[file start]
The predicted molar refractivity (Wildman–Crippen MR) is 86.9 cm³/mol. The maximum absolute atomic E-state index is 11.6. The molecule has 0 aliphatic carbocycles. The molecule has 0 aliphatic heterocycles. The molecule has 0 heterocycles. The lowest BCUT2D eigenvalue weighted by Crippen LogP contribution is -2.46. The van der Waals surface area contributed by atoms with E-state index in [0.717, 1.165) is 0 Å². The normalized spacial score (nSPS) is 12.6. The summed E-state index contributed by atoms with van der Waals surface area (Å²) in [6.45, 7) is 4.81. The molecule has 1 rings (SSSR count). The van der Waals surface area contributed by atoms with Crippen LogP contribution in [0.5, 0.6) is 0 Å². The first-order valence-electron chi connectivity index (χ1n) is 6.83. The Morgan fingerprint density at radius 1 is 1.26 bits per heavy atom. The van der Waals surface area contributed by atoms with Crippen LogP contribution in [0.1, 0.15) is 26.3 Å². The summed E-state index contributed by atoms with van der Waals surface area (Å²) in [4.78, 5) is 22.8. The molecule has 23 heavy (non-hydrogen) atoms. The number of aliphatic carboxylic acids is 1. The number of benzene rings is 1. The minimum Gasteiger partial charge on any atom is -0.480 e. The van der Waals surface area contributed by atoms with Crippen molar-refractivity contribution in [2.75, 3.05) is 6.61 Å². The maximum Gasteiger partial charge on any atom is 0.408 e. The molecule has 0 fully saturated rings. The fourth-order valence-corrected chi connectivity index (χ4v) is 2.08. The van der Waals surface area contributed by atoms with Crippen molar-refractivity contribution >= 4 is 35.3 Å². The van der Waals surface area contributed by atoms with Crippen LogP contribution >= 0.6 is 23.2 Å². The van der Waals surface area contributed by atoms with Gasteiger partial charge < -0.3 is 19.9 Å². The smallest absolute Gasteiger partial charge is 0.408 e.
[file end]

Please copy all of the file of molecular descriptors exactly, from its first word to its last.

The predicted molar refractivity (Wildman–Crippen MR) is 86.9 cm³/mol. The maximum absolute atomic E-state index is 11.6. The molecule has 0 aliphatic carbocycles. The molecule has 0 aliphatic heterocycles. The molecule has 0 heterocycles. The lowest BCUT2D eigenvalue weighted by Crippen LogP contribution is -2.46. The van der Waals surface area contributed by atoms with E-state index in [0.717, 1.165) is 0 Å². The normalized spacial score (nSPS) is 12.6. The summed E-state index contributed by atoms with van der Waals surface area (Å²) in [6.45, 7) is 4.81. The molecule has 1 rings (SSSR count). The van der Waals surface area contributed by atoms with Crippen LogP contribution in [0.5, 0.6) is 0 Å². The first-order valence-electron chi connectivity index (χ1n) is 6.83. The Morgan fingerprint density at radius 1 is 1.26 bits per heavy atom. The van der Waals surface area contributed by atoms with Crippen LogP contribution in [0.1, 0.15) is 26.3 Å². The summed E-state index contributed by atoms with van der Waals surface area (Å²) in [4.78, 5) is 22.8. The molecule has 23 heavy (non-hydrogen) atoms. The number of aliphatic carboxylic acids is 1. The number of benzene rings is 1. The minimum Gasteiger partial charge on any atom is -0.480 e. The van der Waals surface area contributed by atoms with Crippen molar-refractivity contribution in [2.75, 3.05) is 6.61 Å². The maximum Gasteiger partial charge on any atom is 0.408 e. The molecule has 0 fully saturated rings. The fourth-order valence-corrected chi connectivity index (χ4v) is 2.08. The van der Waals surface area contributed by atoms with Crippen molar-refractivity contribution >= 4 is 35.3 Å². The van der Waals surface area contributed by atoms with Crippen LogP contribution >= 0.6 is 23.2 Å². The van der Waals surface area contributed by atoms with Gasteiger partial charge < -0.3 is 19.9 Å². The smallest absolute Gasteiger partial charge is 0.408 e.